If you have ever heard someone invoking Lady Luck or hoping that fortune smiles upon them, you might not have realized that they were invoking an ancient Roman goddess.
Fortuna, the goddess of luck and chance, was a powerful figure in ancient Rome. While fate may have decided a person’s destiny, it was Fortuna who doled out the fortune that befell them.
The actions of the goddess of fortune were often depicted as entirely random. She was sometimes shown blindfolded, spinning a wheel that could land on good luck or bad without prejudice.
Were Fortuna’s actions truly random, though? Even in the modern age, the personification of luck is not always seen as entirely blind.
In Roman mythology, Fortuna was the goddess of luck, chance, and fortune.
She was inspired in large part by the Greek goddess Tyche. While Tyche was generally connected to the fortunes of a city or state, however, Fortuna had a much broader domain.
Roman people invoked Fortuna whenever chance or luck might play a role in their lives. She was seen as a general goddess of fate who could influence events on both a large and small scale.
Like Tyche, Fortuna could give her favor to an entire city or population. In the grand scope of the vast Roman Empire, she could influence the fates of millions of people through a single action.
One of Fortuna’s earliest roles in Roman life was not as a goddess of the state, but as an agricultural goddess.
Like her father, Jupiter, Fortuna could grant bounty to those she chose. In early Rome, she did so in the form of a good harvest.
Farmers thanked Fortuna for bringing them plentiful food, a form of luck that was not guaranteed in the ancient world. She was also a protective goddess who kept crops and grain stores safe from spoilage, fire, rodents, thieves, and other dangers.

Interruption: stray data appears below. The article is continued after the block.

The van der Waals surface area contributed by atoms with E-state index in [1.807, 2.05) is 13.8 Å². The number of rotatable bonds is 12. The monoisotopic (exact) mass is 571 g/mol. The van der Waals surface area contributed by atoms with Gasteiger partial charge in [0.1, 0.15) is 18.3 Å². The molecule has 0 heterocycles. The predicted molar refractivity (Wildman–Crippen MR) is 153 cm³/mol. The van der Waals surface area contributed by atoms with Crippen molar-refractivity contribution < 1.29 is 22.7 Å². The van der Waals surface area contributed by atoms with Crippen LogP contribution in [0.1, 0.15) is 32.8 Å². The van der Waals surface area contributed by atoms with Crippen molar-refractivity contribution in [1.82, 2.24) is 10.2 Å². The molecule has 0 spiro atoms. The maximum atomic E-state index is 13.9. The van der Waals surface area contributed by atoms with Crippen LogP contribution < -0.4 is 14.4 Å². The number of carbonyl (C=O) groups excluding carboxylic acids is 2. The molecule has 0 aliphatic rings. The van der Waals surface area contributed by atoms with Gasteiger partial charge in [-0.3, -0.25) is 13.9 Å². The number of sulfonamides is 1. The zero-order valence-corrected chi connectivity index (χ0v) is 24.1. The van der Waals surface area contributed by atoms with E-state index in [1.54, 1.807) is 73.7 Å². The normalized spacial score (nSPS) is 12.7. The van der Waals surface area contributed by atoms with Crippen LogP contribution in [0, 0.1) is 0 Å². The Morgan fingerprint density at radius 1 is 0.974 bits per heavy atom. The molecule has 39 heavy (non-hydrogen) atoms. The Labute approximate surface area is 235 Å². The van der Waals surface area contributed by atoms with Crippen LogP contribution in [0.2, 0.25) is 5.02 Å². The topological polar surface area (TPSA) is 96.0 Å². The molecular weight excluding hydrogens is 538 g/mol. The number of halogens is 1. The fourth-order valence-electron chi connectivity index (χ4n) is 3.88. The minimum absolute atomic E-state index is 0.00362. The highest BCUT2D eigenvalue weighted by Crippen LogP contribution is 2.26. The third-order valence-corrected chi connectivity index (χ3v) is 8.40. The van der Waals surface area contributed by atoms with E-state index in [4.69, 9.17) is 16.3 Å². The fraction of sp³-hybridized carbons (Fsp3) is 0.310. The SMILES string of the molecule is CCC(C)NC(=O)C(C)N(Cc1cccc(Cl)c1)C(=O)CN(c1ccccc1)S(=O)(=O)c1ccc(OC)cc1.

The plentiful harvest brought by Fortuna inspired one of her most well-known symbols. The cornucopia, or horn of plenty, is still used today in imagery of plentiful good and good fortune.
The bounty that Fortuna could bring soon expanded beyond agricultural concerns. Fortuna could also bring material wealth.
The concept of good fortune expanded even more to include all forms of luck.
Fortuna was often depicted with a gubernaculum, or ship’s rudder. She was a favorite goddess of sailors and merchants who believed that luck alone protected them against the dangers of the sea.
Gamblers also invoked Fortuna often. In games of chance, which were officially discouraged in Roman culture, success was entirely dependent on the whims of the goddess.
In almost any aspect of life, the goddess of chance could be invoked. Amulets and icons of Fortuna were common throughout the Roman world to earn her constant favor.
As a household goddess, she ensured the safety and prosperity of everyone in the home. This extended even to the household of the Emperor, where she was responsible for the fortunes of the imperial family.
Fortuna was invoked at marriage ceremonies to give prosperity and happiness to the couple. This good fortune could come in many forms, from healthy children and a comfortable life to the personal happiness and safety of the young bride.
In war, many soldiers believed their odds of survival were entirely dependent on chance. Fortuna could bring success to a legion or ensure the survival of a single soldier.
Fortuna was not an entirely benevolent goddess, however. Both good luck and bad were due to her influence.
Seen as a general goddess of fate, the whims of Fortuna could not be predicted. Ill fortune was as much as domain as bounty.
The Wheel of Fortune, one of the goddess’s most enduring symbols, was first mentioned in the 1st century BC. It represented the unpredictable and often changeable nature of luck.